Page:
…is this e-mail from reader Nathan:
I do not know what feedback you are getting from other Mormons, but I, for one, think that Al Mohler’s article was a terrific. It was a thoughtful and well articulated piece on where we are working on common objectives.
As I wrote to Nancy the other day, I think that Mormons and non-Mormons get caught up in a battle of semantics sometimes. With the way that you define the word “Christian” (which embodies not only a belief in Christ, but the tenets that go along with traditional reformist positions) then Mormons are not Christian. The way that Mormons define the word “Christian” (which really embodies that we believe in Christ, and also believe that He leads the church through apostles and prophets) it becomes clear that, semantically, we are talking about different things. It is a shame when we use the same term, from obviously different perspectives, to try to define the other.
The thing that makes a Mormon bristle and get confrontational more than anything else, is a claim that we do not believe in Jesus Christ as our Savior. Nothing could be further from the truth. We are different in how we base our doctrines, but it is my firm belief that this common claim of discipleship of the Savior is what establishes the common moral positions that Al Mohler expounded on.
If you claim that Mitt Romney would be a great president, even though his faith is misdirected, then you have missed the common element of our united goals. Mitt Romney’s faith in Jesus Christ is what defines what he is doing. Your statement that you do not want Mitt as your pastor is perfectly okay. I would not want you as my bishop. We have different beliefs and doctrines. But Jesus makes us of the same purpose when it comes to defeating secularism and immorality. Jesus puts us on the same side of the war against evil.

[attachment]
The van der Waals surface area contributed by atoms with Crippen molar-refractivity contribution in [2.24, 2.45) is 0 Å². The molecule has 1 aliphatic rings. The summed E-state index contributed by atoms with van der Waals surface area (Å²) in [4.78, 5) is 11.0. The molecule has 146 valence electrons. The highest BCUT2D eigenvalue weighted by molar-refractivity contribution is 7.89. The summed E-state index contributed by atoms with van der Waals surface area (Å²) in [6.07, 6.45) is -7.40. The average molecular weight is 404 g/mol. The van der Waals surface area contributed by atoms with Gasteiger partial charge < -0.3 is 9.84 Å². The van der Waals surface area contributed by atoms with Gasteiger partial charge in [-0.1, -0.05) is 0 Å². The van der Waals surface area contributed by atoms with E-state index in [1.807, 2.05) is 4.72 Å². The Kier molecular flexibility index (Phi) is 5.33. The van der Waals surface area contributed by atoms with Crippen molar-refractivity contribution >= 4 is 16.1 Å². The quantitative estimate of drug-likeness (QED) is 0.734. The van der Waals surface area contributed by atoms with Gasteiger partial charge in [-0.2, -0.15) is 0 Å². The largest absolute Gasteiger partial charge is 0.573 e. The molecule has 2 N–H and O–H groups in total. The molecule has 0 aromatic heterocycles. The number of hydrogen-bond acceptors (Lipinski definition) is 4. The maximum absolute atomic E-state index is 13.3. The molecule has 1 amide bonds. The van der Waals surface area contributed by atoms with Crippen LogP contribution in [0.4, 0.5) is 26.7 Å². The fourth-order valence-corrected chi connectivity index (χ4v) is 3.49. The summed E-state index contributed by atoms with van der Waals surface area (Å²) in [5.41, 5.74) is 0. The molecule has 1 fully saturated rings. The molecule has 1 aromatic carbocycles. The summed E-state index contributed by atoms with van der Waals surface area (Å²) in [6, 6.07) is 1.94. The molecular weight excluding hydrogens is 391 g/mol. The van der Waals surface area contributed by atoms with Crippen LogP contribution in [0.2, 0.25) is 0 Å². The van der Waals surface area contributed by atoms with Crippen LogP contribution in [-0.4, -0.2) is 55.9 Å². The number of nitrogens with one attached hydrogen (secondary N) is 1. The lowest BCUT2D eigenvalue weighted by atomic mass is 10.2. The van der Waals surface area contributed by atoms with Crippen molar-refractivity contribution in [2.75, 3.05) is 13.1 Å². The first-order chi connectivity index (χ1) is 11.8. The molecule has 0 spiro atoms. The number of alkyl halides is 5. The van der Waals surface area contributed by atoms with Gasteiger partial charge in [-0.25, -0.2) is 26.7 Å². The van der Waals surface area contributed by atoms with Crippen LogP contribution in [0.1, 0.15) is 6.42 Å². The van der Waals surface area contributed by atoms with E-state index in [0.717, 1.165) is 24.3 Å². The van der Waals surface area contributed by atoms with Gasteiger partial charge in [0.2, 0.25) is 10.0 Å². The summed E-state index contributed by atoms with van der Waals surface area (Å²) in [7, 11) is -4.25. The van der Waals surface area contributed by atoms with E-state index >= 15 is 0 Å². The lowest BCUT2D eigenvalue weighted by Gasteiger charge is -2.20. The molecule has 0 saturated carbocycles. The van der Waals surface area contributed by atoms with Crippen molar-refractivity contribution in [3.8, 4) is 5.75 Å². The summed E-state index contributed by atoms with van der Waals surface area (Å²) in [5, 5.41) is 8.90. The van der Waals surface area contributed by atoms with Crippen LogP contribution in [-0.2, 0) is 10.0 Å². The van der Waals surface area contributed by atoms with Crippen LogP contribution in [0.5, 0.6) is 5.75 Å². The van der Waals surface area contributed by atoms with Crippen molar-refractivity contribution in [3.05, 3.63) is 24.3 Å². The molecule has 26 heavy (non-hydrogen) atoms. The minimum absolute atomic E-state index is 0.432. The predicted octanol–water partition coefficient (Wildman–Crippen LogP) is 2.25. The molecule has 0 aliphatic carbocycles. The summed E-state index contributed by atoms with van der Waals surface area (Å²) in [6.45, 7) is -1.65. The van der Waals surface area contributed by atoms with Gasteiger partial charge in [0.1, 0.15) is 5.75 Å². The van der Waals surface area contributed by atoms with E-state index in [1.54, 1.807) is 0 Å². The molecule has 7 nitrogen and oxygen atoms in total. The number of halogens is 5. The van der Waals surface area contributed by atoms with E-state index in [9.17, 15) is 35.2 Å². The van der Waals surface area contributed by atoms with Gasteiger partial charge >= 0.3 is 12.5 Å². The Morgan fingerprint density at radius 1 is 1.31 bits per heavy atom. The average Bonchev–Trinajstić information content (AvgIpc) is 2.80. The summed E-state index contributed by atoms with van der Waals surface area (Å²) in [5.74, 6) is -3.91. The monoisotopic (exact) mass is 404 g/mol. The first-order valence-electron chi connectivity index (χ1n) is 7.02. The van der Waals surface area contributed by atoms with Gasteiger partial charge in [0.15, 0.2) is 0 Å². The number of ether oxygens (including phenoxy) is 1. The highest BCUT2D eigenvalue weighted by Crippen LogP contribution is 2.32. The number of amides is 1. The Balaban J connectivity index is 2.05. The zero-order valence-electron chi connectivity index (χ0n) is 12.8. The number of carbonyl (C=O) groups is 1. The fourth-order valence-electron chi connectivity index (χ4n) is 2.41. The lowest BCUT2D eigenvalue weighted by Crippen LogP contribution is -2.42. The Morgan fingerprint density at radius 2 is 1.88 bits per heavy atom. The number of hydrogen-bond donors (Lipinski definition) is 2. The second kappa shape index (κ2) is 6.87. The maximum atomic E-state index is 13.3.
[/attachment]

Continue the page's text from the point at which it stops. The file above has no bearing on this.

Let’s agree that at church, our doctrines are different, but in the war for what is right in this country, our battle is empowered by the fact that we both claim Jesus Christ as our Savior. Just like Jesus always reached out to the Samaritan, who had a common belief in the Messiah, even though their doctrines varied from traditional Judaism; so too, can we do as Jesus did, and reach out in common belief to each other. Maybe, from your perspective, Mormons are like Samaritans; but did not Jesus use a Samaritan in His example of someone helping another in dire need?
I thank God that you and the others at EFM are doing what you are doing. I am amazed at your insight and wisdom in covering this most important campaign. I know that He is blessing and strengthening you. Thanks for the time that you put into this.
May God’s grace continue to empower your efforts.